So Lynnette would ask, “How’s your day going?” or “What’s your story, if you want to share?” Conversations would unfold, and connections would form. She feels blessed to be able to tell her own story and sees it as a way of walking alongside other cancer survivors who might be going through a difficult time or feeling alone.
She and a designer friend also created and gave out no-slip, easy-to-tie scarves for bald patients who, like Lynnette, didn’t care for wigs. The amount of love she’s been able to give and receive throughout treatment, including with fellow patients, has been gratifying, she said. “I like to love on people.”
Lynnette’s last chemotherapy treatment was in mid-March 2015. The next day she had breast reconstruction surgery at UWMC-Northwest. Her hormone therapy—with toremifene (Fareston)—is ongoing. And Dr. Marzbani is looking for clinical studies testing therapies that might help reduce the chances that Lynnette’s cancer will recur.
Asked whether she’d be willing to enroll in a study if he found a promising opportunity, Lynnette responded, “Totally. I think that’s where the progress is really made. Anything I can do to reduce my risk. Part of the allure of being with Eddie is not just that he’s a wonderful doctor but that he’s part of a teaching and research institution.”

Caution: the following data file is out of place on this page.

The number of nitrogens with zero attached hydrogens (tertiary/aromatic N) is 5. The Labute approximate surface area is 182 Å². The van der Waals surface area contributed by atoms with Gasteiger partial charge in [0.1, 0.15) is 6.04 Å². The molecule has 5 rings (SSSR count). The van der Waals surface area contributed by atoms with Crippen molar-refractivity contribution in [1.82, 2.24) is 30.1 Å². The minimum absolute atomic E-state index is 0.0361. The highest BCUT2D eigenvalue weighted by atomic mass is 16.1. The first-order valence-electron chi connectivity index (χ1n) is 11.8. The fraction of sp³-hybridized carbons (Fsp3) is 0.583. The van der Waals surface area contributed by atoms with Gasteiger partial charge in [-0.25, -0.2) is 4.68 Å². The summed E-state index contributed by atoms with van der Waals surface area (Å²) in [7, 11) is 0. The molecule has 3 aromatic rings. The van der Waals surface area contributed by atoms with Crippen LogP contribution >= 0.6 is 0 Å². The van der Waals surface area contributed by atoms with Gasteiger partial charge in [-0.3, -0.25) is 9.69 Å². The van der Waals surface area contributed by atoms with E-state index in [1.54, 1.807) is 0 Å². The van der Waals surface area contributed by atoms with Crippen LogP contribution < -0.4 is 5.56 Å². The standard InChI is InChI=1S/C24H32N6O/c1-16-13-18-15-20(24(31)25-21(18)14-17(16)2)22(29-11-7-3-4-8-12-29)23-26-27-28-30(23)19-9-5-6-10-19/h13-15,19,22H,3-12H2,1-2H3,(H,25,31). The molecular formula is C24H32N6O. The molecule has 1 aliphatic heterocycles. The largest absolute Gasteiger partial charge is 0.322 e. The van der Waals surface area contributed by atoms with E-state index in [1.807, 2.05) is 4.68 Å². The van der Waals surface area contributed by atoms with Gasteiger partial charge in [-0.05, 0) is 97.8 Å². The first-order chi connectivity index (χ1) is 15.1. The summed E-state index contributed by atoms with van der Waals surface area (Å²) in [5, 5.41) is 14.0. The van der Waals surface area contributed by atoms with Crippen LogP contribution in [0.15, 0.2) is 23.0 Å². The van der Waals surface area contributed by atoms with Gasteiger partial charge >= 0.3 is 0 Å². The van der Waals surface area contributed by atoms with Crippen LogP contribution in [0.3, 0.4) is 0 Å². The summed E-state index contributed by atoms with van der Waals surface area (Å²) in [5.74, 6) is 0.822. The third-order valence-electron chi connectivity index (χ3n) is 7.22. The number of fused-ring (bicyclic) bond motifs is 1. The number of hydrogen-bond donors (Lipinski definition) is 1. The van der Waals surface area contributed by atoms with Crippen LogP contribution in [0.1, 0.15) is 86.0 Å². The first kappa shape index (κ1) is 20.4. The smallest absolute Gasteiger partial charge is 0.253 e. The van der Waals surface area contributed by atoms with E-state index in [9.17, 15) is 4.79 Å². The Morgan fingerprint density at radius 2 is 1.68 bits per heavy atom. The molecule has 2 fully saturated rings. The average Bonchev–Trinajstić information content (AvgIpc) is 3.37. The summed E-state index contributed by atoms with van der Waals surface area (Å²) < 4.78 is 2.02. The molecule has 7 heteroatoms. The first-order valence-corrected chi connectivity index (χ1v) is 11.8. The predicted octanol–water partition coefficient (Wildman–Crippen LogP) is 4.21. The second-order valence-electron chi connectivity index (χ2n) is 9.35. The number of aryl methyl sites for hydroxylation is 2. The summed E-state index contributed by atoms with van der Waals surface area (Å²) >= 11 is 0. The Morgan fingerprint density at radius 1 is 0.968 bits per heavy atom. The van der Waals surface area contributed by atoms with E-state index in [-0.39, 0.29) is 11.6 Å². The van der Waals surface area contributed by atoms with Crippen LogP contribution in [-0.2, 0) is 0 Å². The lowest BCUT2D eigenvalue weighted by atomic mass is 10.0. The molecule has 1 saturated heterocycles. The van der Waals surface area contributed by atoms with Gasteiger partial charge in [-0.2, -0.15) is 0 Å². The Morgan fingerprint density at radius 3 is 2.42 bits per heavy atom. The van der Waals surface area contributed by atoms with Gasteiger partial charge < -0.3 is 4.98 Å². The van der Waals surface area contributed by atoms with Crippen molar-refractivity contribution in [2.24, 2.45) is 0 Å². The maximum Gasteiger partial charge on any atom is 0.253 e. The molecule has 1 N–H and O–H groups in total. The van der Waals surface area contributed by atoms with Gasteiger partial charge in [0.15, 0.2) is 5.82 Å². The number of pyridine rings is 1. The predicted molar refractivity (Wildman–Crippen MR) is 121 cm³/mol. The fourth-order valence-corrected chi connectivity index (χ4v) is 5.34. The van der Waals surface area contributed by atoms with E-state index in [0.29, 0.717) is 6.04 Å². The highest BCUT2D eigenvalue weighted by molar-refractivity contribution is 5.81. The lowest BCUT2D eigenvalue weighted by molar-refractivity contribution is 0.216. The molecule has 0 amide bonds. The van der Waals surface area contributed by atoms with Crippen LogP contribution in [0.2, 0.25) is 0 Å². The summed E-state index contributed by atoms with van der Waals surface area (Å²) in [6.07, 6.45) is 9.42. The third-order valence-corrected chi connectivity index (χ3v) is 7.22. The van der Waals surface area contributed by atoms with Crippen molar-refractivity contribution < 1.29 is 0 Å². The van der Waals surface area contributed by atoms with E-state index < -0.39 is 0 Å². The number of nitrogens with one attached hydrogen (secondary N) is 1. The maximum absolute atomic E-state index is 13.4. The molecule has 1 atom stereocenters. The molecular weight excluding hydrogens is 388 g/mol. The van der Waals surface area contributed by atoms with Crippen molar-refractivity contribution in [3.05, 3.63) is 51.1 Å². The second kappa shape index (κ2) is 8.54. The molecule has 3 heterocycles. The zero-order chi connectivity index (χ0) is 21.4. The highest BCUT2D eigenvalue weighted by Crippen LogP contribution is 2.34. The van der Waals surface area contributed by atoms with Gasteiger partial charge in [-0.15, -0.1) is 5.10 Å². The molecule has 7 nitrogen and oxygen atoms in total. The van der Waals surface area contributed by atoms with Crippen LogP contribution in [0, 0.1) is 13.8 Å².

‘Where Do I Go from Here?’
Years ago, Lynnette wrote in her Bible, “Here I am Lord, send me.” The inscription came back to her when she had to cancel her trip to Sierra Leone to enter cancer treatment. “It was as if I heard God telling me, ‘This is the trip I have planned for you. This is where I am taking you,’” she said. The thought gave her peace, strength, and endurance, and she replied, “Wherever You’re going to take me with this, I’m going to go.”
For the next year-and-a-half cancer was her full-time job. Now? “I don’t know who I am anymore. I’ve been redefined. Many of the things that were important to me before cancer are not that important anymore. I’m not sure yet what the ‘new normal’ will be. But I know that God doesn’t waste anything. There is purpose. This journey I’m on, this is part of who I’m going to become. Now I’m asking, ‘Where do I go from here? And how do I advocate for others?’”
One thing she knows is that dealing with cancer has heightened her appreciation for her family and friends. “They were always important to me,” she said. “But it’s a different color now. It’s like they don’t blend, they’re brilliant.”